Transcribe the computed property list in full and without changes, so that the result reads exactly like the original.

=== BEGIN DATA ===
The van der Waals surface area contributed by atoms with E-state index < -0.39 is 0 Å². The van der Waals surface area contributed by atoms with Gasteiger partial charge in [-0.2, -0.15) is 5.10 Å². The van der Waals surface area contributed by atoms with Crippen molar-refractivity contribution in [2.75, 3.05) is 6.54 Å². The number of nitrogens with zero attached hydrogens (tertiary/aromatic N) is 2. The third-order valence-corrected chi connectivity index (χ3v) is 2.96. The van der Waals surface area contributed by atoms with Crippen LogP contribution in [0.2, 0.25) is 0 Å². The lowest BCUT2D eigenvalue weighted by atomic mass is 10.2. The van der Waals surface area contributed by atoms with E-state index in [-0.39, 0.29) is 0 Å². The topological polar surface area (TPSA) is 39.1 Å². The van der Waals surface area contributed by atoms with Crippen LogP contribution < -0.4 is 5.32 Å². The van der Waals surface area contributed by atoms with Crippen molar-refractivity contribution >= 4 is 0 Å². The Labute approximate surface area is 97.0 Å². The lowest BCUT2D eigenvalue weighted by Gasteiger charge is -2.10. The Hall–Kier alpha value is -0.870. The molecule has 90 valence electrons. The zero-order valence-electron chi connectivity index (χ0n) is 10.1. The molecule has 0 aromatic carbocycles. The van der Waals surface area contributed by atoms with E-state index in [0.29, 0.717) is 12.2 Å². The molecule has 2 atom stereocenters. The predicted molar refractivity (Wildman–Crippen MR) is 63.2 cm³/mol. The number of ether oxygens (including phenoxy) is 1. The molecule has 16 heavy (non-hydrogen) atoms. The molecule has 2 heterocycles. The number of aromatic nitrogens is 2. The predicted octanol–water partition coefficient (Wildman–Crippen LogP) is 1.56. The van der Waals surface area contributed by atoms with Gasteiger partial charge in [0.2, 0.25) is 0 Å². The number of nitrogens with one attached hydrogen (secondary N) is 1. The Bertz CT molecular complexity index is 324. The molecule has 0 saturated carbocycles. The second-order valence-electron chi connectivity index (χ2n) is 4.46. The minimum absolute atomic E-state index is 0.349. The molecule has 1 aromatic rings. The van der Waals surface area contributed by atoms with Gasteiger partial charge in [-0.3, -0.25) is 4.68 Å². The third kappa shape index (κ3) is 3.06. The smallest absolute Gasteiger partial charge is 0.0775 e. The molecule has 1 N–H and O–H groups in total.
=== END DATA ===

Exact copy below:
The van der Waals surface area contributed by atoms with E-state index < -0.39 is 0 Å². The van der Waals surface area contributed by atoms with Gasteiger partial charge in [-0.2, -0.15) is 5.10 Å². The van der Waals surface area contributed by atoms with Crippen molar-refractivity contribution in [2.75, 3.05) is 6.54 Å². The number of nitrogens with zero attached hydrogens (tertiary/aromatic N) is 2. The third-order valence-corrected chi connectivity index (χ3v) is 2.96. The van der Waals surface area contributed by atoms with Crippen LogP contribution in [0.2, 0.25) is 0 Å². The lowest BCUT2D eigenvalue weighted by atomic mass is 10.2. The van der Waals surface area contributed by atoms with E-state index in [-0.39, 0.29) is 0 Å². The topological polar surface area (TPSA) is 39.1 Å². The van der Waals surface area contributed by atoms with Crippen LogP contribution < -0.4 is 5.32 Å². The van der Waals surface area contributed by atoms with Crippen molar-refractivity contribution >= 4 is 0 Å². The Labute approximate surface area is 97.0 Å². The lowest BCUT2D eigenvalue weighted by Gasteiger charge is -2.10. The Hall–Kier alpha value is -0.870. The molecule has 90 valence electrons. The zero-order valence-electron chi connectivity index (χ0n) is 10.1. The molecule has 0 aromatic carbocycles. The van der Waals surface area contributed by atoms with E-state index in [0.29, 0.717) is 12.2 Å². The molecule has 2 atom stereocenters. The predicted molar refractivity (Wildman–Crippen MR) is 63.2 cm³/mol. The number of ether oxygens (including phenoxy) is 1. The molecule has 16 heavy (non-hydrogen) atoms. The molecule has 2 heterocycles. The number of aromatic nitrogens is 2. The predicted octanol–water partition coefficient (Wildman–Crippen LogP) is 1.56. The van der Waals surface area contributed by atoms with Gasteiger partial charge in [0.2, 0.25) is 0 Å². The number of nitrogens with one attached hydrogen (secondary N) is 1. The Bertz CT molecular complexity index is 324. The molecule has 0 saturated carbocycles. The second-order valence-electron chi connectivity index (χ2n) is 4.46. The minimum absolute atomic E-state index is 0.349. The molecule has 1 aromatic rings. The van der Waals surface area contributed by atoms with Gasteiger partial charge in [-0.3, -0.25) is 4.68 Å². The third kappa shape index (κ3) is 3.06. The smallest absolute Gasteiger partial charge is 0.0775 e. The molecule has 1 N–H and O–H groups in total.